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The United States Border Patrol (USBP), a Federal police force, is the mobile uniformed law enforcement arm of the U.S. Customs and Border Protection (CBP), a bureau of the Department of Homeland Security. In prior to 2003, USBP was part of the Immigration and Naturalization Service (INS), an agency within the U.S. Department of Justice. The Border Patrol was founded on May 28, 1924; its main purpose to detect and prevent the entrance of illegal aliens into the United States of America. Prior to this the US Army and various para-military forces patrolled the border. Additionally, the Border Patrol assists in facilitating the flow of legal immigration, protecting intellectual property rights, and in the fight against the smuggling of illegal narcotics.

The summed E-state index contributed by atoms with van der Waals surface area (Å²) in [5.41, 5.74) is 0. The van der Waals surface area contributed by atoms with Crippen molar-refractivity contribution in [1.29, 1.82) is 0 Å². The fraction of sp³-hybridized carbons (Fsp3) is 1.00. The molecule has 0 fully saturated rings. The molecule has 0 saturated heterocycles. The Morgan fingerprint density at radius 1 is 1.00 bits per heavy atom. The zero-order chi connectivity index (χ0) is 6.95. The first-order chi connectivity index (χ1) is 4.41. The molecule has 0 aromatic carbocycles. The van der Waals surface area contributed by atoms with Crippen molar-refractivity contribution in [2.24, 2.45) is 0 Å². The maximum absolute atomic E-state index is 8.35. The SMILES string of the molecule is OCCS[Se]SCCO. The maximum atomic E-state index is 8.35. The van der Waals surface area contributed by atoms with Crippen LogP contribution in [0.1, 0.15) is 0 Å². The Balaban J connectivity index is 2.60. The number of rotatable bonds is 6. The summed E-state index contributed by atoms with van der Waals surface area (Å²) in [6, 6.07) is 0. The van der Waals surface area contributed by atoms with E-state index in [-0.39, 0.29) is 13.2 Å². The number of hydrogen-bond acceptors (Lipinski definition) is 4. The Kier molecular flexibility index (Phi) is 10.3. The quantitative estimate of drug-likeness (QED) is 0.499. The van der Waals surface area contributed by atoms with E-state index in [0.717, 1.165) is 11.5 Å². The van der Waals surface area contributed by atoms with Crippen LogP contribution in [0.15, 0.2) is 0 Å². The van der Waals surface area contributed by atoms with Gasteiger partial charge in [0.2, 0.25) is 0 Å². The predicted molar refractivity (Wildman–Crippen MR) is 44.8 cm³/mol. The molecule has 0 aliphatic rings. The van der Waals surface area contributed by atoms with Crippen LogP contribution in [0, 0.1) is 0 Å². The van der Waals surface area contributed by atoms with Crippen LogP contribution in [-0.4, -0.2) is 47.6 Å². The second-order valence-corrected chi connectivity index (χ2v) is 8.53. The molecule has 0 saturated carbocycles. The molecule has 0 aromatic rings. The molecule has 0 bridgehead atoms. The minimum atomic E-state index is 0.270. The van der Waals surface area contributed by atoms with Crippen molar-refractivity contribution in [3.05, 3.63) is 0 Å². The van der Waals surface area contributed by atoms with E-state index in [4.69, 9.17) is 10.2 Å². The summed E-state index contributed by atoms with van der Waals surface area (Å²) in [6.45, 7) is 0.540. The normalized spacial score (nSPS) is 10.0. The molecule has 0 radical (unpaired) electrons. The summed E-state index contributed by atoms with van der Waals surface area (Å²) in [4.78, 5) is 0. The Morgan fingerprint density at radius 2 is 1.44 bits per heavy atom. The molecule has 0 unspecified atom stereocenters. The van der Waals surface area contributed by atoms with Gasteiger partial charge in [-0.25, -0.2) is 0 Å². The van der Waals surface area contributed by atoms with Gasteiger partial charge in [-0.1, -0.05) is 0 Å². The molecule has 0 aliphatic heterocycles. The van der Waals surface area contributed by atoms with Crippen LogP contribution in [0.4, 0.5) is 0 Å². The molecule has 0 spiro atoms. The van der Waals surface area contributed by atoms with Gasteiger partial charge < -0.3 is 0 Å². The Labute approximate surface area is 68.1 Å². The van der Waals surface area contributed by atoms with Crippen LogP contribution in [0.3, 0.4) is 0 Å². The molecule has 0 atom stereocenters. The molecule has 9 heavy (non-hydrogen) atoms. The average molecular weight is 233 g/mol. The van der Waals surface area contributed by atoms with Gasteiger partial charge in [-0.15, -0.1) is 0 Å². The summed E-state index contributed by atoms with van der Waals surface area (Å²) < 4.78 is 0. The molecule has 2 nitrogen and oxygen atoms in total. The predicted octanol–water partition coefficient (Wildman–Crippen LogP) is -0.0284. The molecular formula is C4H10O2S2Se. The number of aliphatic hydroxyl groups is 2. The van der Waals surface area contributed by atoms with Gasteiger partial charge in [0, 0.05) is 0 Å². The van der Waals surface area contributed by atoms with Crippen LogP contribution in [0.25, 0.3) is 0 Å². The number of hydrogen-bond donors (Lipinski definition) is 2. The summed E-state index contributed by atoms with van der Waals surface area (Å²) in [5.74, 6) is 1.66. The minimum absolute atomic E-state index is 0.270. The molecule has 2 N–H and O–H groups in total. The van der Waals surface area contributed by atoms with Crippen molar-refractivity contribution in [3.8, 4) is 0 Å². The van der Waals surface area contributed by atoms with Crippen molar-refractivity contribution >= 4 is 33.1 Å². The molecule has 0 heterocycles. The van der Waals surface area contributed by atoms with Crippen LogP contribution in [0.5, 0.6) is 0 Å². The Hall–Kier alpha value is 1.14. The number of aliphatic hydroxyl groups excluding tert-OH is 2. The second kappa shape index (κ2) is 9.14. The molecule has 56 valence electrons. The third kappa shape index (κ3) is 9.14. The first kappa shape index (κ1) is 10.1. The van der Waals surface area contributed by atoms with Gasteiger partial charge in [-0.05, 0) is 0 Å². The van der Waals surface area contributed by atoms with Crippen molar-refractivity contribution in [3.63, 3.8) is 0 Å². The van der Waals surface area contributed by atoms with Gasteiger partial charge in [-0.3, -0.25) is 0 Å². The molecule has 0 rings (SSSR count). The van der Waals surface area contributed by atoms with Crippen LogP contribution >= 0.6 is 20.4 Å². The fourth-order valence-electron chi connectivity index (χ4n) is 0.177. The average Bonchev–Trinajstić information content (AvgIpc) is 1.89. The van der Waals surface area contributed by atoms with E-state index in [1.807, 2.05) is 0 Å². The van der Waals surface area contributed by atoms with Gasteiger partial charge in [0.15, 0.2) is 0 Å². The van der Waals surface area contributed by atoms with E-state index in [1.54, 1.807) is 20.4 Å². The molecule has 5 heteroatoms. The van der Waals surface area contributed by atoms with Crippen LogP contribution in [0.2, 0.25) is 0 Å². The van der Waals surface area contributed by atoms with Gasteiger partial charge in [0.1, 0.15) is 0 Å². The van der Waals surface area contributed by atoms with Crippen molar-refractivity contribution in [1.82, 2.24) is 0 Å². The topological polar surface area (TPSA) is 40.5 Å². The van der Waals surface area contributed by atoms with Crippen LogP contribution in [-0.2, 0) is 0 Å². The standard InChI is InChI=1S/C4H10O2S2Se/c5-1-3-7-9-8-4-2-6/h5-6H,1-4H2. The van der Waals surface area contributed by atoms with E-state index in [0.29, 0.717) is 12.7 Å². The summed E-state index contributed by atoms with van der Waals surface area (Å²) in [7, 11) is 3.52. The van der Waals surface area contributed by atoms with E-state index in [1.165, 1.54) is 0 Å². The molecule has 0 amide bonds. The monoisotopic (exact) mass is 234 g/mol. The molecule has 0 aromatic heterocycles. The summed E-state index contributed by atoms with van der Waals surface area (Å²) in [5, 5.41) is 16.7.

Currently, the USBP employs 9,500 men and women, and is responsible for patrolling 8,000 miles of land and sea borders. The great majority of Border Patrol personnel are deployed at the US-Mexico border, where they’re assigned to fight drug trafficking and illegal immigration.

The federal government’s Office of Personnel Management found that the Border Patrol suffers from an attrition rate of approximately 42-46% for Border Patrol Agents during their first year of service. (See OPM’s Federal and Law Enforcement Pay and Benefits, Appendix B1 – Quit Rate Data, 2003).

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